The Akia has a lot of history. For the past decade, it’s been a dive bar that bums, gangsters and cokeheads flocked to for its anything-goes, laissez-faire attitude. You could go there and know that the owners wouldn’t hassle you. The cops also generally stayed away although this changed as time went by.

Most passerbys might not be aware of everything that went on inside but you can bet they saw the motley assortment of people entering, leaving and smoking their cigarettes outside. One of the first assessments many potential guests will make of a venue is the crowd and I would imagine many of the folks in the tonier area north of the bar probably avoid the Akia for that reason.

The best way to overcome this is through word-of-mouth, some careful flyer distribution and a careful application of the convert-one-person-they’ll-bring-their-friends approach.

akia2. The sign sucks.

The second thing that a potential guest will look at is the sign. It can tell you a lot about the place. Akia’s sign is old, too foreign and rather cheap-looking. The bits about the “grill” and “cafe” are definitely misleading and the subheading on the sign on the left advertising the products available makes it seem a bit low-class. The whole sign seems designed to attempt to appeal to everyone by throwing out words without considering what the establishment can offer.

The colours, make me think of Ikea and are a bit too convenience store and not enough neighborhood bar. This sign has been here longer than I have and it should be trashed.

I’d do away with the garish colours and go for earth tone with a white or red type. It shouldn’t be too hip or too grungy either… Like Czehoski but with less of a look-at-me attitude.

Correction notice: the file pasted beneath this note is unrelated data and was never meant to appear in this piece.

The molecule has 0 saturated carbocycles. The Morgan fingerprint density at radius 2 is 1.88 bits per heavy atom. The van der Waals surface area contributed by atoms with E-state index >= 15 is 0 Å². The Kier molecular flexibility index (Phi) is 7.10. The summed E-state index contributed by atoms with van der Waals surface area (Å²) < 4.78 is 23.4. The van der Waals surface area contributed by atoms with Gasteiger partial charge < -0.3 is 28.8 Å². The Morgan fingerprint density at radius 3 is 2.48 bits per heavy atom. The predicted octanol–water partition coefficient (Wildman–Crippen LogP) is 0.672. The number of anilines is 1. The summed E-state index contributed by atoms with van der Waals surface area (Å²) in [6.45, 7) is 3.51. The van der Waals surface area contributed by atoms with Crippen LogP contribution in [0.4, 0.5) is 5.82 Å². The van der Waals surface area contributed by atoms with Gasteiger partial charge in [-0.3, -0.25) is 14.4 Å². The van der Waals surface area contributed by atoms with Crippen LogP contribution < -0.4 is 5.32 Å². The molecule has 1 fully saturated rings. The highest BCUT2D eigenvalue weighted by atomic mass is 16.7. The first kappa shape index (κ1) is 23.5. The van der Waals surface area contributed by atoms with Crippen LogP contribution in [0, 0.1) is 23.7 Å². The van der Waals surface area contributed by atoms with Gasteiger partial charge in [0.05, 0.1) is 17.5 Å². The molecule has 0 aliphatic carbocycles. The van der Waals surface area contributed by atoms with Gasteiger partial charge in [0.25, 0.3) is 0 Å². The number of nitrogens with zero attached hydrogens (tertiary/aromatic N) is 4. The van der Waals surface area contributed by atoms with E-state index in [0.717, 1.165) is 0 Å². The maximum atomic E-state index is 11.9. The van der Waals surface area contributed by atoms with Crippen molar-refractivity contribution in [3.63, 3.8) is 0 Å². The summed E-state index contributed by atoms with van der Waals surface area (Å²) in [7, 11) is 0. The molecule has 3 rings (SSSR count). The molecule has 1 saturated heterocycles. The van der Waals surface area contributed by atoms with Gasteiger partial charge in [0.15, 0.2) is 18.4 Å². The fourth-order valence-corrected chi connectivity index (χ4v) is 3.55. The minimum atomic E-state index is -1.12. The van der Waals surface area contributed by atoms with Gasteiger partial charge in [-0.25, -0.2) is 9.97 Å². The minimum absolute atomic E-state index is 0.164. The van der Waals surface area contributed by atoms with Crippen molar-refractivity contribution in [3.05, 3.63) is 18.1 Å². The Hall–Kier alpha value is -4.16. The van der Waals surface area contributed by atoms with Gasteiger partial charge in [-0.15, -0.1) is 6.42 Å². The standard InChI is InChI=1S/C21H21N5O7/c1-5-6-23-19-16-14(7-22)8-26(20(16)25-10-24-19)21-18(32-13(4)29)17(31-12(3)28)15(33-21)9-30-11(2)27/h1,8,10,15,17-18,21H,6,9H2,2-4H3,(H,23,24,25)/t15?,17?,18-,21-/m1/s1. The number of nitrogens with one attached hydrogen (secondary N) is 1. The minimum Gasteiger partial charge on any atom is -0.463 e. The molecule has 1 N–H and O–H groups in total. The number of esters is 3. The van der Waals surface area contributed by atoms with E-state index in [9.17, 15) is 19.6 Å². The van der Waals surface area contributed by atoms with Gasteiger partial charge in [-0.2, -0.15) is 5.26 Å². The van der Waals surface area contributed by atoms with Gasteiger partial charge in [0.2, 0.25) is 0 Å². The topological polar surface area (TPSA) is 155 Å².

3. They have a great location they’re not taking advantage of.

That, in a nutshell, is what the Akia should be. When I think neighborhood bar, I think of the Gem or the Only and while I have a definite bias towards individualistic establishments that have an eclectic jukebox, good beer and interesting people, I don’t think I’m way off base here in proposing that kind of template for the Akia. Hell, they already have the first two; all they need is the third.

The area between the Danforth and Gerrard is full of young couples and families who would probably be up for a casual weekday pint without having to go more than a couple blocks in either direction. Sure, East Chinatown is predominantly Asian but there are still quite a few young artist-types who might dig it too. And as much as I like Queen St. East, I don’t always want to go down there.

4. The interior is not inviting.

The ceiling is this dull, rusty colour and three of the walls are beige. The wall behind the bar is a nice, rich red and the lights are kind of sexy but two good bits can’t overcome the vomitous mess closing in on all three sides. The chairs and tables, while a bit bare-bone, are workable and the TVs are fine. The tiles on the floor suck but since replacing them would be very expensive, I think they’d be better off sticking with a new paint job.

I’d leave the one red wall and paint the rest of them dark brown or black. The wood panelling and trim should be sanded down and varnished; this would give it a much classier feel and make up for the cheap seating.

5. They don’t have a patio.

To the north of the bar is a rather large rectangular piece of asphalt that is not being used for anything. It would make a perfect patio and although it would look out onto the Don Jail, it would get a fair bit of sun and allow the smokers to sit and drink instead of congregating around the entrance.

According to Vivian, the third-last owner enquired with City Hall about building a patio and was told that there were issues of “hydro access”. I told her she should check this out herself and see if there was some kind of work-around; there’s no harm in asking.

Even without a patio, I think that making nice with the neighbors, changing the sign and repainting the interior would definitely give the Akia a chance to attract a different crowd. These things do take time but Charlie and Vivian would be improving the area and they’d probably make some money too.

They seem to be willing to overhaul their image and I’d be happy to help; we’ll see if anything comes of it.